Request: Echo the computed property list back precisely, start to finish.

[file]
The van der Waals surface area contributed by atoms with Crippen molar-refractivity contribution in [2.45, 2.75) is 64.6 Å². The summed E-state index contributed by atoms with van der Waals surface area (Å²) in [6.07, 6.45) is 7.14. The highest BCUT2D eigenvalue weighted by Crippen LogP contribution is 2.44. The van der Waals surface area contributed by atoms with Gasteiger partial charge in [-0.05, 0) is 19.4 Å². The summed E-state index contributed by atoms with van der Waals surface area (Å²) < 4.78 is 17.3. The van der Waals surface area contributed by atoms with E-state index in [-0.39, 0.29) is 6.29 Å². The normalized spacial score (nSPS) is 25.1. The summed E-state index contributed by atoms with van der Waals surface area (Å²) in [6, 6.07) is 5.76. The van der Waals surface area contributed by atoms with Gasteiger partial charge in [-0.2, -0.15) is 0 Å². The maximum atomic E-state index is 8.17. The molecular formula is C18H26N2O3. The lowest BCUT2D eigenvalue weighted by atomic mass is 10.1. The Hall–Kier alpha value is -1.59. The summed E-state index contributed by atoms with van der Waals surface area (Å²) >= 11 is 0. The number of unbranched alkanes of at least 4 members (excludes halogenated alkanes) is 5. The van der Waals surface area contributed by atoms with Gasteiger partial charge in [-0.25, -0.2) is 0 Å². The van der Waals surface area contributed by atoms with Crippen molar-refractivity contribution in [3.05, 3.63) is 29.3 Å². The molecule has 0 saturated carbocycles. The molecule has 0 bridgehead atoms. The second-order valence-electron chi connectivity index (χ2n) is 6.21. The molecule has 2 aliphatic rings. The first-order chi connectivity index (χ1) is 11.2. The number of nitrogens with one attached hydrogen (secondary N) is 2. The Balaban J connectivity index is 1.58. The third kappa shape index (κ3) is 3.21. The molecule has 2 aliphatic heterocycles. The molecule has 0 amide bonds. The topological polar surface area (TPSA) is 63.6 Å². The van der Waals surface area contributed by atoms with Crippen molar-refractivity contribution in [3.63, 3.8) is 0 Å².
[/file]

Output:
The van der Waals surface area contributed by atoms with Crippen molar-refractivity contribution in [2.45, 2.75) is 64.6 Å². The summed E-state index contributed by atoms with van der Waals surface area (Å²) in [6.07, 6.45) is 7.14. The highest BCUT2D eigenvalue weighted by Crippen LogP contribution is 2.44. The van der Waals surface area contributed by atoms with Gasteiger partial charge in [-0.05, 0) is 19.4 Å². The summed E-state index contributed by atoms with van der Waals surface area (Å²) < 4.78 is 17.3. The van der Waals surface area contributed by atoms with E-state index in [-0.39, 0.29) is 6.29 Å². The normalized spacial score (nSPS) is 25.1. The summed E-state index contributed by atoms with van der Waals surface area (Å²) in [6, 6.07) is 5.76. The van der Waals surface area contributed by atoms with Gasteiger partial charge in [-0.2, -0.15) is 0 Å². The maximum atomic E-state index is 8.17. The molecular formula is C18H26N2O3. The lowest BCUT2D eigenvalue weighted by atomic mass is 10.1. The Hall–Kier alpha value is -1.59. The summed E-state index contributed by atoms with van der Waals surface area (Å²) >= 11 is 0. The number of unbranched alkanes of at least 4 members (excludes halogenated alkanes) is 5. The van der Waals surface area contributed by atoms with Gasteiger partial charge in [-0.25, -0.2) is 0 Å². The van der Waals surface area contributed by atoms with Crippen molar-refractivity contribution in [3.05, 3.63) is 29.3 Å². The molecule has 0 saturated carbocycles. The molecule has 0 bridgehead atoms. The second-order valence-electron chi connectivity index (χ2n) is 6.21. The molecule has 2 aliphatic rings. The first-order chi connectivity index (χ1) is 11.2. The number of nitrogens with one attached hydrogen (secondary N) is 2. The Balaban J connectivity index is 1.58. The third kappa shape index (κ3) is 3.21. The molecule has 2 aliphatic heterocycles. The molecule has 0 amide bonds. The topological polar surface area (TPSA) is 63.6 Å². The van der Waals surface area contributed by atoms with Crippen molar-refractivity contribution in [3.63, 3.8) is 0 Å².